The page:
Want to give your pup a treat because they are being such a good dog? Or (totally hypothetical situation) did they get out of the house and you need to get them back, but you’re out of dog treats, and your dog is a stubborn baby, and the only way to convince them to come back is whatever you can quickly find in your house? Yes, I may have reinforced my dog’s bad behavior on occasion with human food, but that’s not the point. If you are looking to give your doggo some human food, what should you give them? Or, more importantly, what should you not give them? Well, we’ve compiled a list for you!
Foods that you can give your dog in reasonable portions:
- Vegetables and Pumpkin: Vegetables provide plenty of vitamins and fiber for your pup. They are also a great low-calorie snack for your pet (and you). Especially if your dog is on a diet, veggies can be a great snack!
- Peanut butter: Peanut butter is a great source of protein and fat for your dog, just like us! Just make sure you check for Xylitol on the label, as that is toxic to dogs.
- Cooked and De-boned Meat and Fish: Not only do most dogs generally like meat and fish, and it can also be an awesome some of the various amino acids dogs need.
- Fruits: Though there are several types of fruit that are toxic to dogs (see below); berries, bananas, melons, tropical fruit, pears, and apples are all great treats for dogs! Remember, fruits have high sugar content, so keep fruits as a sometimes food for your pup.
- Loose Corn: Corn is a common ingredient in dog food, and is perfectly alright for dogs. Just don’t give them the cob; it’s a choking hazard.
- Bread and Other Grains: Bread and other grains are fine for dogs. They provide no nutritional value for your pet though, so keep this also a sometimes food.
- Eggs: Eggs are a great treat for your pup! They are packed with vitamins, minerals, and protein that your dog needs.
Foods that you should definitely NOT give your dog:
- Xylitol: Xylitol is highly toxic to dogs. It is common in processed foods, particularly low-sugar/sugar-free foods. Check anything you give your dog for Xylitol.
- Chocolate: Everyone knows that chocolate is bad for dogs, but it’s a good reminder to put here. Chocolate is toxic, even some white chocolate. There are doggie-chocolate substitutes you can buy, but make sure they are safe before you give them to your dog.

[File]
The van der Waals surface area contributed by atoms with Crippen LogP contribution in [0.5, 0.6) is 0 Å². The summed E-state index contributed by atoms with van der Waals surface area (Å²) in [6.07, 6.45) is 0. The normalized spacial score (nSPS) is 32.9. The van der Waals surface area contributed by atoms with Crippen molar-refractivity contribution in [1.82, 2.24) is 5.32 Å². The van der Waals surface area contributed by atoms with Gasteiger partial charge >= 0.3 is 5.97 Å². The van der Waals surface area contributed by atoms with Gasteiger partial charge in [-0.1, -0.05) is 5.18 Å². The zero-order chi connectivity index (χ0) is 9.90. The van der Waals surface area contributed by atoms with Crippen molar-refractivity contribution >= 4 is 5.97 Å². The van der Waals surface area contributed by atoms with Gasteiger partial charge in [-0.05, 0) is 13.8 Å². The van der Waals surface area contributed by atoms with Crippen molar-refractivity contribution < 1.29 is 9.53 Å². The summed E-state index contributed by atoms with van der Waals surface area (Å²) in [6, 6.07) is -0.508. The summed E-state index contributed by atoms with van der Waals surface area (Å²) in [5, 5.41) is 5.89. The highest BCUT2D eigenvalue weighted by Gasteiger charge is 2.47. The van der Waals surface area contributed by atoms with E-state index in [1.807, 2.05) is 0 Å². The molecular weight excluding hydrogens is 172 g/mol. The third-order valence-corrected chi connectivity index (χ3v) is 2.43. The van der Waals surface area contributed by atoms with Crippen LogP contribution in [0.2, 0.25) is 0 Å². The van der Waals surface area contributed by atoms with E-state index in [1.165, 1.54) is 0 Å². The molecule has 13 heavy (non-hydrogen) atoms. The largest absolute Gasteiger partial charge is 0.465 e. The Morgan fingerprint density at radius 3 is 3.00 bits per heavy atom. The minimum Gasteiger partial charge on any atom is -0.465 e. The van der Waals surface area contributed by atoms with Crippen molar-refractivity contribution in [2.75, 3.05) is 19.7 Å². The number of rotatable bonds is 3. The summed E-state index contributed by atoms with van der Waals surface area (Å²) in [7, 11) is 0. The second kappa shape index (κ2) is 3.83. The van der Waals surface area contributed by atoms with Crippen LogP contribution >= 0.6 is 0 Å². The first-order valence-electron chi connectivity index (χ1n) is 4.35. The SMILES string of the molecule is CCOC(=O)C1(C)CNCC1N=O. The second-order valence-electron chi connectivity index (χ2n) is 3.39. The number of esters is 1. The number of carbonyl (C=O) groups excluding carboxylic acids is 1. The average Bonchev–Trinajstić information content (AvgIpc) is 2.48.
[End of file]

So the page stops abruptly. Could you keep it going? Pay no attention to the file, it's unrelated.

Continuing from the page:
- Caffeine: High amounts of caffeine can cause your dog to shake aggressively and cause severe heart issues.
- Macadamia Nut: Another highly toxic food for dogs is macadamia nuts. It will make your dog extremely sick, and may even cause death.
- Onions and Garlic: These common spices can cause anemia, and in large doses, poisoning.
- Grapes, Raisins, and Currants: These fruits can cause kidney failure and gastrointestinal issues.
- Almonds: These hard nuts easily be choked on or tear your dog’s throat if not chewed properly. Dogs are not good at chewing small things thoroughly, so avoid giving your pup almonds.
- Seeds and Pits: These can make your dog very sick and are also a choking hazard. Don’t feed your dog any seed or pit that you wouldn’t be safe eating yourself.
- Quite salty/spiced/spicy foods: Have you ever eaten something so spicy that you have felt physically ill afterward? Well, that spice threshold is a lot lower for dogs. Even things that merely have a lot of spices can make your dog sick. And spices, particularly salt, can cause severe dehydration.
- Alcohol: All the negative side effects on your brain and liver that you experience with alcohol will also affect your dog. However, it takes much less alcohol to produce those effects in dogs.
- Avocados: This popular food contains a chemical called persin that causes diarrhea, vomiting, and heart congestion in your dog.
- Fat Trimmings and Bones: These are choking hazards, and fat trimmings can cause pancreatitis.
Do you occasionally treat your dog to people foods? What are your dog’s favorite people foods? Leave your stories in the comments below!
Though these lists provide great guidelines, we are not certified veterinarians. If you are concerned about something your dog has eaten or you have given your dog, please consult your veterinarian.